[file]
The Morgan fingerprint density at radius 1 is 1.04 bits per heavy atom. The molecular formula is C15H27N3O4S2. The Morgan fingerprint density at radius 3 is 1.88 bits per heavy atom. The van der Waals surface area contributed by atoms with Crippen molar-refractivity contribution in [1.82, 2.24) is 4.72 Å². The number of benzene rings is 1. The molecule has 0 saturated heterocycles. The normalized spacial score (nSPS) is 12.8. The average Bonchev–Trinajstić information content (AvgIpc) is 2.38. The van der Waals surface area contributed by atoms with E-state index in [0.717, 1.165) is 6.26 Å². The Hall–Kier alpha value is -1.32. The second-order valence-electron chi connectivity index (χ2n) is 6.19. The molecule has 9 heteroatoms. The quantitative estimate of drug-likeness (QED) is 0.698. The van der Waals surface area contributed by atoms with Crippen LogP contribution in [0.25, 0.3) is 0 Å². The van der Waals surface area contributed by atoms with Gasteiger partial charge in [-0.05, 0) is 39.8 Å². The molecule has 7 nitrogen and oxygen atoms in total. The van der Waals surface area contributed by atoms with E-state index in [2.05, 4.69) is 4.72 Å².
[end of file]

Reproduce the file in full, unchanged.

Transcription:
The Morgan fingerprint density at radius 1 is 1.04 bits per heavy atom. The molecular formula is C15H27N3O4S2. The Morgan fingerprint density at radius 3 is 1.88 bits per heavy atom. The van der Waals surface area contributed by atoms with Crippen molar-refractivity contribution in [1.82, 2.24) is 4.72 Å². The number of benzene rings is 1. The molecule has 0 saturated heterocycles. The normalized spacial score (nSPS) is 12.8. The average Bonchev–Trinajstić information content (AvgIpc) is 2.38. The van der Waals surface area contributed by atoms with E-state index in [0.717, 1.165) is 6.26 Å². The Hall–Kier alpha value is -1.32. The second-order valence-electron chi connectivity index (χ2n) is 6.19. The molecule has 9 heteroatoms. The quantitative estimate of drug-likeness (QED) is 0.698. The van der Waals surface area contributed by atoms with Crippen LogP contribution in [0.25, 0.3) is 0 Å². The van der Waals surface area contributed by atoms with Gasteiger partial charge in [-0.05, 0) is 39.8 Å². The molecule has 7 nitrogen and oxygen atoms in total. The van der Waals surface area contributed by atoms with E-state index in [2.05, 4.69) is 4.72 Å².